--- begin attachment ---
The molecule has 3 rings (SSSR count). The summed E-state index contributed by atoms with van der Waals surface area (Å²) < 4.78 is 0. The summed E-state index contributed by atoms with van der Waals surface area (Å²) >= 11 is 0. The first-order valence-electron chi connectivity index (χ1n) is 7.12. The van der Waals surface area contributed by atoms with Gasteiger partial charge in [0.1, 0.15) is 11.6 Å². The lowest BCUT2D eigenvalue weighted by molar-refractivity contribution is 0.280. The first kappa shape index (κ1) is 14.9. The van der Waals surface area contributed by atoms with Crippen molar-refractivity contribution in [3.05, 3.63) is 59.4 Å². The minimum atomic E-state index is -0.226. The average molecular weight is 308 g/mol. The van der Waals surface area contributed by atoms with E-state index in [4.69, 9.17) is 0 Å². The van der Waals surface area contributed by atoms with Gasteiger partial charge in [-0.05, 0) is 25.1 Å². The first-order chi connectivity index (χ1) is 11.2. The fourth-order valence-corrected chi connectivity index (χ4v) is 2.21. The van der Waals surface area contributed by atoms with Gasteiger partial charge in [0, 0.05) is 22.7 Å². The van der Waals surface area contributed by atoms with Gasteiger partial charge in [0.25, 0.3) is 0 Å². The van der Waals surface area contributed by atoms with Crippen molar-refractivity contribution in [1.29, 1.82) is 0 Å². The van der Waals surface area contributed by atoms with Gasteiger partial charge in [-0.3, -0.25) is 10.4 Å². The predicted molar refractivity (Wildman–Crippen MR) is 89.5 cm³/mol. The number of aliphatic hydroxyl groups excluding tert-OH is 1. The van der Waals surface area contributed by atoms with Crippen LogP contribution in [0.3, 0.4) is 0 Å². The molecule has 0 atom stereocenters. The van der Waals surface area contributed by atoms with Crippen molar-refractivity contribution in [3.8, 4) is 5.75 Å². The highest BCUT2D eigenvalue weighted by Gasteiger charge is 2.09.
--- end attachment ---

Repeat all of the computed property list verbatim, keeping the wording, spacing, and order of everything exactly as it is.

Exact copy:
The molecule has 3 rings (SSSR count). The summed E-state index contributed by atoms with van der Waals surface area (Å²) < 4.78 is 0. The summed E-state index contributed by atoms with van der Waals surface area (Å²) >= 11 is 0. The first-order valence-electron chi connectivity index (χ1n) is 7.12. The van der Waals surface area contributed by atoms with Gasteiger partial charge in [0.1, 0.15) is 11.6 Å². The lowest BCUT2D eigenvalue weighted by molar-refractivity contribution is 0.280. The first kappa shape index (κ1) is 14.9. The van der Waals surface area contributed by atoms with Crippen molar-refractivity contribution in [3.05, 3.63) is 59.4 Å². The minimum atomic E-state index is -0.226. The average molecular weight is 308 g/mol. The van der Waals surface area contributed by atoms with E-state index in [4.69, 9.17) is 0 Å². The van der Waals surface area contributed by atoms with Gasteiger partial charge in [-0.05, 0) is 25.1 Å². The first-order chi connectivity index (χ1) is 11.2. The fourth-order valence-corrected chi connectivity index (χ4v) is 2.21. The van der Waals surface area contributed by atoms with Gasteiger partial charge in [0, 0.05) is 22.7 Å². The van der Waals surface area contributed by atoms with Gasteiger partial charge in [0.25, 0.3) is 0 Å². The van der Waals surface area contributed by atoms with Crippen molar-refractivity contribution in [1.29, 1.82) is 0 Å². The van der Waals surface area contributed by atoms with Gasteiger partial charge in [-0.3, -0.25) is 10.4 Å². The predicted molar refractivity (Wildman–Crippen MR) is 89.5 cm³/mol. The number of aliphatic hydroxyl groups excluding tert-OH is 1. The van der Waals surface area contributed by atoms with Crippen LogP contribution in [0.3, 0.4) is 0 Å². The molecule has 0 atom stereocenters. The van der Waals surface area contributed by atoms with Crippen molar-refractivity contribution in [3.8, 4) is 5.75 Å². The highest BCUT2D eigenvalue weighted by Gasteiger charge is 2.09.